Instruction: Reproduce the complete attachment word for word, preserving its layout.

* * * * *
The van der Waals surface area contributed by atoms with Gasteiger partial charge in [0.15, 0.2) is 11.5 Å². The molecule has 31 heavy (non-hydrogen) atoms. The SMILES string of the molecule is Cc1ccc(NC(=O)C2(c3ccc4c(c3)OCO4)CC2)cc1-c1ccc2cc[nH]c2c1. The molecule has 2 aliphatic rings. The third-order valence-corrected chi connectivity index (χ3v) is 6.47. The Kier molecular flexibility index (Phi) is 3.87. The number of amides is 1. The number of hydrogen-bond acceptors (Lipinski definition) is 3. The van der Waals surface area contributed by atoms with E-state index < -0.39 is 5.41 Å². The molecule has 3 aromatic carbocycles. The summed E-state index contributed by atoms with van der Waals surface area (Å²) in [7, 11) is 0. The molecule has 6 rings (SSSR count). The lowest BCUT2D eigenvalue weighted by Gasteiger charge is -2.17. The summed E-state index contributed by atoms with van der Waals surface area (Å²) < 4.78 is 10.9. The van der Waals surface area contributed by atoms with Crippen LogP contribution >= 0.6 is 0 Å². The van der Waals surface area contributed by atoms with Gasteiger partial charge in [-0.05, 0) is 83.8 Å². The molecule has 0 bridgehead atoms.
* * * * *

The van der Waals surface area contributed by atoms with Gasteiger partial charge in [0.15, 0.2) is 11.5 Å². The molecule has 31 heavy (non-hydrogen) atoms. The SMILES string of the molecule is Cc1ccc(NC(=O)C2(c3ccc4c(c3)OCO4)CC2)cc1-c1ccc2cc[nH]c2c1. The molecule has 2 aliphatic rings. The third-order valence-corrected chi connectivity index (χ3v) is 6.47. The Kier molecular flexibility index (Phi) is 3.87. The number of amides is 1. The number of hydrogen-bond acceptors (Lipinski definition) is 3. The van der Waals surface area contributed by atoms with E-state index < -0.39 is 5.41 Å². The molecule has 3 aromatic carbocycles. The summed E-state index contributed by atoms with van der Waals surface area (Å²) in [7, 11) is 0. The molecule has 6 rings (SSSR count). The lowest BCUT2D eigenvalue weighted by Gasteiger charge is -2.17. The summed E-state index contributed by atoms with van der Waals surface area (Å²) < 4.78 is 10.9. The van der Waals surface area contributed by atoms with Crippen LogP contribution >= 0.6 is 0 Å². The van der Waals surface area contributed by atoms with Gasteiger partial charge in [-0.05, 0) is 83.8 Å². The molecule has 0 bridgehead atoms.